By Bishop John O. Barres
Diocese of Rockville Centre
“Peace, Love and Joy!”
We are all so familiar with Msgr. Joseph Francis Rebman’s humble “Peace, Love and Joy” greeting – a greeting he gave to each of us, a greeting he gave sincerely and from the bottom of his beautiful pastoral heart every time he met us.
To his wonderful family, his sister Mary, his stepbrother Tom and his many nephews and nieces, I offer with Bishop Koenig, Bishop Malooly, the priests, deacons and religious of the Diocese of Wilmington, the parishioners of St. Joseph on the Brandywine parish and all the parishioners of every parish in the Diocese that Monsignor served so faithfully, our prayers and our sympathy.
We remember too at this Funeral Mass the souls of Msgr. Rebman’s parents. Joseph and Isabel, his sister Isabel, his stepmother Pauline and all his deceased relatives.
Msgr. Joseph Rebman was a son of the City of Wilmington, a son of St. Peter’s Cathedral, and a son of the Diocese of Wilmington, the State of Delaware and the Eastern Shore of Maryland.
Msgr. Rebman was a son of St. Francis de Sales and Salesianum School.
Msgr. Rebman was a son of the Eternal City and the North American College.
Msgr. Rebman was a priest’s priest, a parish pastor’s pastor, and a canonist’s canonist.
Three themes this morning: Peace, Love and Joy – seen through the prism of Luke 25 and the Road to Emmaus Resurrection Appearance and seen through the life of a great Churchman, Msgr. Joseph Francis Rebman.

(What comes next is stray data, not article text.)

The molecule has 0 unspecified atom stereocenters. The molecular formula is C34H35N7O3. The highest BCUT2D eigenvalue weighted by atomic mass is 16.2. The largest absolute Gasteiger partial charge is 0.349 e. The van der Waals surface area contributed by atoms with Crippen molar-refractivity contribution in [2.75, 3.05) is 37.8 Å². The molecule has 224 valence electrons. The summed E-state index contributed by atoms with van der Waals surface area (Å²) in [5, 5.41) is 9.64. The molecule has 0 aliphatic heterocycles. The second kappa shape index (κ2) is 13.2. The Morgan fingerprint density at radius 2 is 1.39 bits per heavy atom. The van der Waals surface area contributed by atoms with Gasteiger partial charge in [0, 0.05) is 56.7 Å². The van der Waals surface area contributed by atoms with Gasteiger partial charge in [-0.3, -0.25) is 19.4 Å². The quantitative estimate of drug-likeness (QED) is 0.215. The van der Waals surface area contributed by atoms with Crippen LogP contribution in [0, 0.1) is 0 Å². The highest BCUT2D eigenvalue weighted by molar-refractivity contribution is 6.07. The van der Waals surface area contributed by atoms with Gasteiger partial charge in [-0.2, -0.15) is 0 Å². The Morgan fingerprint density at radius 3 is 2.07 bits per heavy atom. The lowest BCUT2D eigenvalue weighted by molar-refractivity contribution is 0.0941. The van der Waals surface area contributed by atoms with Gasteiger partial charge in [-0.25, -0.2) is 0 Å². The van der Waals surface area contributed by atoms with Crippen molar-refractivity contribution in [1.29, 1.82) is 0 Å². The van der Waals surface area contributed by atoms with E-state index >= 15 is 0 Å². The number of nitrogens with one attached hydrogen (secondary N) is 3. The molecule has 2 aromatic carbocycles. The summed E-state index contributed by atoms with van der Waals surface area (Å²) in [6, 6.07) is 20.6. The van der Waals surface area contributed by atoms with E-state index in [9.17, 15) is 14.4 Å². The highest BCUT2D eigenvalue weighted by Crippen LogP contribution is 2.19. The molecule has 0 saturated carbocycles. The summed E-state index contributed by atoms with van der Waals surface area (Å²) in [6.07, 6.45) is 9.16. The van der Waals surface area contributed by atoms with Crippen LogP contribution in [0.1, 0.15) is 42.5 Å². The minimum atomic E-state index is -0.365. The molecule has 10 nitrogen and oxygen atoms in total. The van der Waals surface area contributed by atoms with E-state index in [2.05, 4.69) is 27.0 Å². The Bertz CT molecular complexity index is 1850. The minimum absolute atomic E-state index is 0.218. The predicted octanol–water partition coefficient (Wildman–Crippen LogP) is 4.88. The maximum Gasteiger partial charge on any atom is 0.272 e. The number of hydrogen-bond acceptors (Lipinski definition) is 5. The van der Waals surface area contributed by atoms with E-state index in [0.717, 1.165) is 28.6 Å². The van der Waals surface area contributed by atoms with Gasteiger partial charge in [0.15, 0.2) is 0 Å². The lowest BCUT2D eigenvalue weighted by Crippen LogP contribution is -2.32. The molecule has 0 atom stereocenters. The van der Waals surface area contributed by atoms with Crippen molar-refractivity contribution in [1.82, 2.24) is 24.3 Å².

Peace. The two disciples walking on the Road to Emmaus are filled with fear, confusion, anxiety and grief. Suddenly a stranger joins them and talks them through the Sensus Plenior, the fuller Old Testament prophecy anchored dimensions of what they have experienced in Our Lord’s Crucifixion on Calvary.
As they reflect later and recognize that it was Jesus Himself walking with them, they say: “Were not our hearts burning within us while he spoke to us on the way and opened the scriptures to us?”
What were their hearts burning with? They were burning with Christ’s presence. They were burning with Christ’s peace and Christ’s Resurrected Light.
In so many of the Resurrection appearances, when the Risen Lord appears, often through locked doors of fear, he says: “Peace be with you.”
Msgr. Joseph Rebman was a priest of the Divine Mercy, a Good Samaritan priest who always went the extra mile and was an ambassador of Christ’s peace in every situation and circumstance.
So much of Msgr. Rebman’s Road to Emmaus priestly pastoral presence was forged in his first assignment at Immaculate Conception parish in Elkton, Maryland when he went out to the tragic crash site of Pan Am Flight 214 just outside of Elkton on December 8th, 1963.
It was a tragic scene with heavy rain. The young Fr. Rebman ministered to many families of the 81 people who died and this pastoral experience served as the foundation of his dedicated Catholic cemetery service.